Head wraps are both stylish and protective. However, you'll want to invest in one with a silk or satin lining to prevent your coils from drying out or snapping due to friction. Scarves and wraps work with any number of the styles from this list.
We know twisted styles come highly recommended as a protective style. "Marley twists have braiding extension hair added to the individual twists," says Hardges. Adding extensions, as with these super long twists, can help your style last longer.
The Silk Press
“For hair transitioning from a relaxer, it’s important to have the texture of the hair be consistent,” says Michelle O’Connor, Artistic Director at MATRIX. For this reason, she recommends the silk press.
- This style is perfect for naturals who won’t rock their natural texture often but will still want to say goodbye to the chemicals.
- “[The silk press] can be worn for up to two weeks with a nightly technique of wrapping the hair around the head and tying a silk scarf over it," says O'Connor.
- Be sure to protect your hair with a good leave-in and heat protectant like Design Essentials Natural Agave & Lavender Weightless Thermal Protectant Serum ($10).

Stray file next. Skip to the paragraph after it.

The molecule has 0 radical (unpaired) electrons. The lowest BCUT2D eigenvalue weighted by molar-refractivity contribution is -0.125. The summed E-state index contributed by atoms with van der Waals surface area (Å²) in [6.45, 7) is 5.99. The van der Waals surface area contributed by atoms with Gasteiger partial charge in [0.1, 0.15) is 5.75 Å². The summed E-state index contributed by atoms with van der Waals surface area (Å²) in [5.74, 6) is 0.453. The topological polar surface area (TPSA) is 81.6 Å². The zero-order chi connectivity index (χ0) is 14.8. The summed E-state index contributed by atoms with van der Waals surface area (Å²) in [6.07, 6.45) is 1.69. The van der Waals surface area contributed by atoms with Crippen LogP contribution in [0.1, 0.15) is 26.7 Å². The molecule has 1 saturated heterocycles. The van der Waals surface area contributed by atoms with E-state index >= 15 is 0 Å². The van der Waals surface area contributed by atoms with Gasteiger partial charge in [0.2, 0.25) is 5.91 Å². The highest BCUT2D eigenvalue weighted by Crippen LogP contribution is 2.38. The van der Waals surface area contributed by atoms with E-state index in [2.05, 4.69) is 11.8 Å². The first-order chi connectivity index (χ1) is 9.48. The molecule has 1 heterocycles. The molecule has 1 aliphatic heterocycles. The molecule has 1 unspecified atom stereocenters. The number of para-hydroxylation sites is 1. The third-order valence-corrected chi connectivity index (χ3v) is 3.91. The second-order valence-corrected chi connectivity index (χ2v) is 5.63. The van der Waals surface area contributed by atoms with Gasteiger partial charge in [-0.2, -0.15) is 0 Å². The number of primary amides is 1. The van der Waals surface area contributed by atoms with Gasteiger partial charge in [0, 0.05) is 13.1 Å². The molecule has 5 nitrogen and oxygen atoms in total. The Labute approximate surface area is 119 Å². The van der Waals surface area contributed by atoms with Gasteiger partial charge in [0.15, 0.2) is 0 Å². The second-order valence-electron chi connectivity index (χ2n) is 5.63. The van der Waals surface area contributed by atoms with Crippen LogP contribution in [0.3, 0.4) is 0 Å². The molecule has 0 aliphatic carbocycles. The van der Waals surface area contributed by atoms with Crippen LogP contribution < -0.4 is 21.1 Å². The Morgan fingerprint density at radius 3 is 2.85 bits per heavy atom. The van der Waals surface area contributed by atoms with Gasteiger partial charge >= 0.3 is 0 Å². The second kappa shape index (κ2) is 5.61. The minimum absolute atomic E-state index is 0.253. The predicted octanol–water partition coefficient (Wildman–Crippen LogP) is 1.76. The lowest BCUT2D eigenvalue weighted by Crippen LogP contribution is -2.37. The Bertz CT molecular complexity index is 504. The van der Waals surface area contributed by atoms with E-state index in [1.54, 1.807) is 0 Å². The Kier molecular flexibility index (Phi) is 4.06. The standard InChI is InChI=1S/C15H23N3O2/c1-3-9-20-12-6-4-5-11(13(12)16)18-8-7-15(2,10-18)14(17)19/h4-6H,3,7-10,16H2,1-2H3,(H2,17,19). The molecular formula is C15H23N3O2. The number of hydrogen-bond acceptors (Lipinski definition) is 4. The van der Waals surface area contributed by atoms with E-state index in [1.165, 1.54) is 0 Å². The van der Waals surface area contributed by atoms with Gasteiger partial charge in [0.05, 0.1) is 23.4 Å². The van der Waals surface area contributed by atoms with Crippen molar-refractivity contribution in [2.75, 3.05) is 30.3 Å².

We love a style that adds a spin on a classic. Here we see how a flexi-rod set, as seen in #1, can be stretched into a braided fringe puff so that you never get bored.
Cornrows are one of the simplest transition styles to try, especially if you know how to braid. This tutorial from natural hair vlogger Whitney White gives you the rundown on a very basic cornrow style:
- First, blow-dry your hair to make sure it's stretched out for maximum length.
- Next, moisturize with a leave-in conditioner. You may also want to apply a mousse or gel additional hold.
- Add a squirt of hair oil to seal in the moisture from the other products.
- "Cornrows are braids that are attached to the scalp through the technique of picking up hair at the scalp much like a French braid," says Hardges. Create two large three-strand braids running along the top of the scalp.
- With any braided style, be mindful of how much tension you're applying to your scalp.
If you like rocking wigs and weaves to get through a hair transition, you can create cornrows as your base style before slipping on a wig or attaching a weave.